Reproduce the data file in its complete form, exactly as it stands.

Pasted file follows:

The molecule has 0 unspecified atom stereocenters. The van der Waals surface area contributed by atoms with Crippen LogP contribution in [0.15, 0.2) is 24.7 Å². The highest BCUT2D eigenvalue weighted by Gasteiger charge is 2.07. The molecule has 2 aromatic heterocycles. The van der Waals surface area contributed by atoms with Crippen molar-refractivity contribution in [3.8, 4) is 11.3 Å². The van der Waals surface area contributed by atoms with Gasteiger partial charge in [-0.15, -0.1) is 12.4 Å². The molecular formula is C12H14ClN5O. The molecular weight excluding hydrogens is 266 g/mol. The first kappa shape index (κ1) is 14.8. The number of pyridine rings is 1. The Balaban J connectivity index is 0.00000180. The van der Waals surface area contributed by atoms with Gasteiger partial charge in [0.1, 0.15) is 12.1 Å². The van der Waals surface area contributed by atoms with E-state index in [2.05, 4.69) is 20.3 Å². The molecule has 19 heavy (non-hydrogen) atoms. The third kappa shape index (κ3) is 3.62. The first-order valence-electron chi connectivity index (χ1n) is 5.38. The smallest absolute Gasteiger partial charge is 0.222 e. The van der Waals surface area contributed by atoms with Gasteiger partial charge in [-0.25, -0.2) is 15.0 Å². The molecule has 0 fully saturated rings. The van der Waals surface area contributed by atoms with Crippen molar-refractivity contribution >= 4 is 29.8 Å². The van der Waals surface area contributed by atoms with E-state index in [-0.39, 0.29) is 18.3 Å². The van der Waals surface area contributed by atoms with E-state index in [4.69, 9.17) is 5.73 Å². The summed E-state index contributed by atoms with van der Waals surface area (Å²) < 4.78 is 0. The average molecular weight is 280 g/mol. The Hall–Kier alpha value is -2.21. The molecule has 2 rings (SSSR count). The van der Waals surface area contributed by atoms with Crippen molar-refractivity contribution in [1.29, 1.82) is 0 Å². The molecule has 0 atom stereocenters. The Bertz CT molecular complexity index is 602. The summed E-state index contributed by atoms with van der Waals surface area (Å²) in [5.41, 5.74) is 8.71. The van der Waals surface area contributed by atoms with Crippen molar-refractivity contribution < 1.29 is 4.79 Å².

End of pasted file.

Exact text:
The molecule has 0 unspecified atom stereocenters. The van der Waals surface area contributed by atoms with Crippen LogP contribution in [0.15, 0.2) is 24.7 Å². The highest BCUT2D eigenvalue weighted by Gasteiger charge is 2.07. The molecule has 2 aromatic heterocycles. The van der Waals surface area contributed by atoms with Crippen molar-refractivity contribution in [3.8, 4) is 11.3 Å². The van der Waals surface area contributed by atoms with Gasteiger partial charge in [-0.15, -0.1) is 12.4 Å². The molecular formula is C12H14ClN5O. The molecular weight excluding hydrogens is 266 g/mol. The first kappa shape index (κ1) is 14.8. The number of pyridine rings is 1. The Balaban J connectivity index is 0.00000180. The van der Waals surface area contributed by atoms with Gasteiger partial charge in [0.1, 0.15) is 12.1 Å². The van der Waals surface area contributed by atoms with E-state index in [2.05, 4.69) is 20.3 Å². The molecule has 19 heavy (non-hydrogen) atoms. The third kappa shape index (κ3) is 3.62. The first-order valence-electron chi connectivity index (χ1n) is 5.38. The smallest absolute Gasteiger partial charge is 0.222 e. The van der Waals surface area contributed by atoms with Gasteiger partial charge in [-0.25, -0.2) is 15.0 Å². The molecule has 0 fully saturated rings. The van der Waals surface area contributed by atoms with Crippen molar-refractivity contribution >= 4 is 29.8 Å². The van der Waals surface area contributed by atoms with E-state index in [-0.39, 0.29) is 18.3 Å². The van der Waals surface area contributed by atoms with E-state index in [4.69, 9.17) is 5.73 Å². The summed E-state index contributed by atoms with van der Waals surface area (Å²) < 4.78 is 0. The average molecular weight is 280 g/mol. The Hall–Kier alpha value is -2.21. The molecule has 2 rings (SSSR count). The van der Waals surface area contributed by atoms with Crippen molar-refractivity contribution in [1.29, 1.82) is 0 Å². The molecule has 0 atom stereocenters. The Bertz CT molecular complexity index is 602. The summed E-state index contributed by atoms with van der Waals surface area (Å²) in [5.41, 5.74) is 8.71. The van der Waals surface area contributed by atoms with Crippen molar-refractivity contribution < 1.29 is 4.79 Å².